» Gestalt Psychology Introduction – Part I
  • Shallow vs Deep DOF: Storytelling in Photography
    #503 Welcome back everyone, thanks for joining in today! I appreciate all of the amazing support! We’re going to be looking at depth of field and how your f/stop can help or hinder your storytelling. This article is great for beginners or professionals because it’s widely being taught that bokeh is a necessity, rather than […]

Gestalt Psychology Introduction – Part I


Photo by Roe Ethridge. Do you see an awkward pose, or is she trying to create the illusion of a leg coming out of her groin to represent masculinity? This refers to the Law of Pregnanz


Gestalt Psychology is basically how our brains simplify our perception whenever possible. The whole is different from the sum of it’s parts. Knowing these interesting laws will help you incorporate more intuitive designs into your art, and also avoid potential confusion. Some very important Gestalt laws have already been covered such as Figure Ground Relationship, Law of Closure, and the Law of Continuity. I will briefly list the others (not all) which are important for artistic understanding. Sadly, if you search the internet for any of these Gestalt Psychology principles you are usually met with simple black and white diagrams that are vague and don’t really show how it is incorporated into art. Hopefully, in the following days, I’ll be able to clarify the method of use in art with in-depth examples and descriptions.

Law of Pragnanz-we see the simplest forms possible. We do not see the little mistakes in pictures, sentence structures, etc.. We understand what we perceive at first glance…without much thought. In this image do you see a man standing in a crumbling building or do you see the Star Trek logo?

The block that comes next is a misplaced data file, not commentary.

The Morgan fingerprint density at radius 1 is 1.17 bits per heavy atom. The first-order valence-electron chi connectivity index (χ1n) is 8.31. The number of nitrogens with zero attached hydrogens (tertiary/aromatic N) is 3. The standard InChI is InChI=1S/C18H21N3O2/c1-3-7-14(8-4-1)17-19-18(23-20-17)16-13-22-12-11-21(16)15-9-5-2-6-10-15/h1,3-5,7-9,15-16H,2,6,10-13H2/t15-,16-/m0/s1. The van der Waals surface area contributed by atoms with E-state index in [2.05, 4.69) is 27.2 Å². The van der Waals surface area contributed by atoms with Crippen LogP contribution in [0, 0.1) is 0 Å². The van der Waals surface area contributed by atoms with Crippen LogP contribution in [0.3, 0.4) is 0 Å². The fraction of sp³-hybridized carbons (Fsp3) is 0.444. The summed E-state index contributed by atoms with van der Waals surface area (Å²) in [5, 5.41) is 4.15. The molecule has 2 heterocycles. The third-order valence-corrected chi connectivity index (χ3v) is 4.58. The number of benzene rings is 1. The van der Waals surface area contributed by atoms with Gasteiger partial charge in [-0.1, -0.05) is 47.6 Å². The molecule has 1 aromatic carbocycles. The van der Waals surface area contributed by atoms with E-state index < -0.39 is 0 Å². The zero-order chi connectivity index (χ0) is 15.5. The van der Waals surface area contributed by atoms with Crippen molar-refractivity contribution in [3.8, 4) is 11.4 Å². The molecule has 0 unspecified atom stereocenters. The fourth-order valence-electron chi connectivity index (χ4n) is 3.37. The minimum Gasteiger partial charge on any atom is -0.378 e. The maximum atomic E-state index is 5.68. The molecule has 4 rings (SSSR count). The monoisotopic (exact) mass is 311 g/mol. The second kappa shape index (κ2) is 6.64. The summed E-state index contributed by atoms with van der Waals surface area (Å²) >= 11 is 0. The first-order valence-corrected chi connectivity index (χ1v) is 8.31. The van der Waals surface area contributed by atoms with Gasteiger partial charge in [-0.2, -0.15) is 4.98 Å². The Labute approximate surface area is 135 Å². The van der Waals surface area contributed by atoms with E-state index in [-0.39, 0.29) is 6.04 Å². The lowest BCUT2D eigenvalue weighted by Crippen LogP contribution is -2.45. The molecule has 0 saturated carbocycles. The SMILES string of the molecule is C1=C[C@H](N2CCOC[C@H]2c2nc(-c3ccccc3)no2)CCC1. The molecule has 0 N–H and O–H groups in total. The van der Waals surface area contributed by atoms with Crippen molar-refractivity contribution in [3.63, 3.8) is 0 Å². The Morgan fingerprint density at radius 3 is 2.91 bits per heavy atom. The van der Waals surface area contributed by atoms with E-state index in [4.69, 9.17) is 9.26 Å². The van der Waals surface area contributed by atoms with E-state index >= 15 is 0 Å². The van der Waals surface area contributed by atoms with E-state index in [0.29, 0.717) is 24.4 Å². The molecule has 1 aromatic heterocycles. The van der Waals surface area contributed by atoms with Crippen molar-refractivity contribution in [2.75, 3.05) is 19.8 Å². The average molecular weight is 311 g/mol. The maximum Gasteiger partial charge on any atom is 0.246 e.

startrek2poster-jpg_155636 Law of Similarity-we will perceptually group objects together when they are similar, which can be in terms of shape, color, shading or any other quality. In this case, Millet paints the peasants with soiled clothes while the masters are in nice clean clothes. They are grouped by similarity, not by sex, age, or race.

IMG_0046Law of Symmetry-the mind likes to perceive objects as being symmetrical and formed around a central point, and also likes to divide objects into symmetrical parts. We are constantly trying to visually balance our art either asymmetrically or symmetrically. Michal Karcz demonstrates perfect symmetry in this piece.


Law of Proximity-we group things that are in close proximity and see it as one shape which unifies them. In this photo by Aleksandr Malin he plays with the Law of Proximity to create an illusion.

James Cordeiro

For more examples of each, and a better understanding, stay tuned because we’ll be covering this throughout the 365.

To be continued…


IPOX studios, LLC - Canon of Design - Copyright 2018. All Rights Reserved. Up
The Future of Design in Art
Vincent Van Gogh – ANALYZED PAINTING #1